Govt pins hopes on its nominees as RBI board meeting continues
19 November 2018
The Narendra Modi government is looking at its nominees on the board of the Reserve Bank of India (RBI) to exert pressure on the central bank to take a more lenient view of its demand for a liberal credit policy.
The ongoing meeting of the Reserve Bank of India (RBI) board, which is well past eight hours now, is likely to find new ways to ease tension between the government and the central bank, and ease credit flow.
With the election due by May next year, the ruling Bharatiya Janata Party (BJP) is keen to stimulate the economy and address concerns of farmers and jobseekers over falling farm incomes and jobless growth, even as the government sees the RBI’s hawkish stance as a barrier.
The government has been pressing RBI governor Urjit Patel to accede to a range of demands that could help to boost demand. They include making it easier and cheaper for small businesses to borrow, easing lending curbs on 11 state-run banks, which had debt and capital adequacy issues, and providing more liquidity to non-banking finance companies.
They also want the government to have access to surplus reserves the RBI has built up – money that could be used for the government’s populist programmes.
The RBI is worried that the government is seeking to destroy its autonomy and has warned that when this happened in Argentina in 2010, financial markets took fright.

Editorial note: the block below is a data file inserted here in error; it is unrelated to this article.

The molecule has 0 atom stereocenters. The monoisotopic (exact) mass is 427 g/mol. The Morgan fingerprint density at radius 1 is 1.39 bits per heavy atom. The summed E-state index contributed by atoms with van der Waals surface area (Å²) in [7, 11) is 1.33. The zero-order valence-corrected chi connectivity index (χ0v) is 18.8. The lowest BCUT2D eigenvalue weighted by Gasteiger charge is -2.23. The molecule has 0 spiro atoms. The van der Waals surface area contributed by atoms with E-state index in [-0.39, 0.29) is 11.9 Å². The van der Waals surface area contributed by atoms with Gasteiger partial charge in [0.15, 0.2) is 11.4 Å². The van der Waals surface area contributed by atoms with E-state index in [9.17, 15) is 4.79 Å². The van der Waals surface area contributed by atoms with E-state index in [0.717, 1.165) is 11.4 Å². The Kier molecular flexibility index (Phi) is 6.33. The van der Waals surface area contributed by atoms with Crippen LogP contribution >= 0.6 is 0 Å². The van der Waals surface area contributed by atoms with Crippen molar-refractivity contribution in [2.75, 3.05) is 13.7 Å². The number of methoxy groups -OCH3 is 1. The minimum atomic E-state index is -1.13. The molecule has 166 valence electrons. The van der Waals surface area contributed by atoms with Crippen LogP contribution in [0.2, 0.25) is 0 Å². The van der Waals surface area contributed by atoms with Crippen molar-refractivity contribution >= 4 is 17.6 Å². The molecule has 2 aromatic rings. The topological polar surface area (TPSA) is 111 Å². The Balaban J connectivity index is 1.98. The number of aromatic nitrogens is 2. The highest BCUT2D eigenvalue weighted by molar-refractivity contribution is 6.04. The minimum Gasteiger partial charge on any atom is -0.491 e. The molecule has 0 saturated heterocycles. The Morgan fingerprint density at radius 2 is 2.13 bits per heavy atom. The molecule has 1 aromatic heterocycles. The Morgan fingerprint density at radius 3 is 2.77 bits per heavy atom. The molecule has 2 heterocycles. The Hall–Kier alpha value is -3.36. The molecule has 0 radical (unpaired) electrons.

However, it seems likely that the RBI board will agree to re-examine the systemic liquidity in the economy and also ease the prompt corrective norms (PCA) for banks – the two issues that have been at the core of the government-RBI dispute.
RBI may also increase the annual dividend payout to the government although it may not prune the corpus of its Rs9.6 lakh crore reserves.
For this, however, RBI is expected to set up an expert committee to decide on the suggestion to transfer excess reserves to the centre.
RBI’s reserves are in the form of contingency fund and forex and gold reserves and securities, which also forms nearly 28 pc of the central bank’s total assets. The government thinks that reserves amounting to 15-16 per cent of total assets (the global average) are enough for RBI.
The government’s insistence of easing RBI’s NPA norms follow the huge debt burden amassed by power firms that will soon come under the insolvency Act under RBI's zero-tolerance policy.
The RBI board has a total of 18 board members, including governor Urjit Patel. Though Urjit Patel has voting rights, his four deputies, including NS Vishwanathan, Viral Acharya, BP Kanungo and Mahesh Kumar Jain, don't have voting rights but their roles are crucial.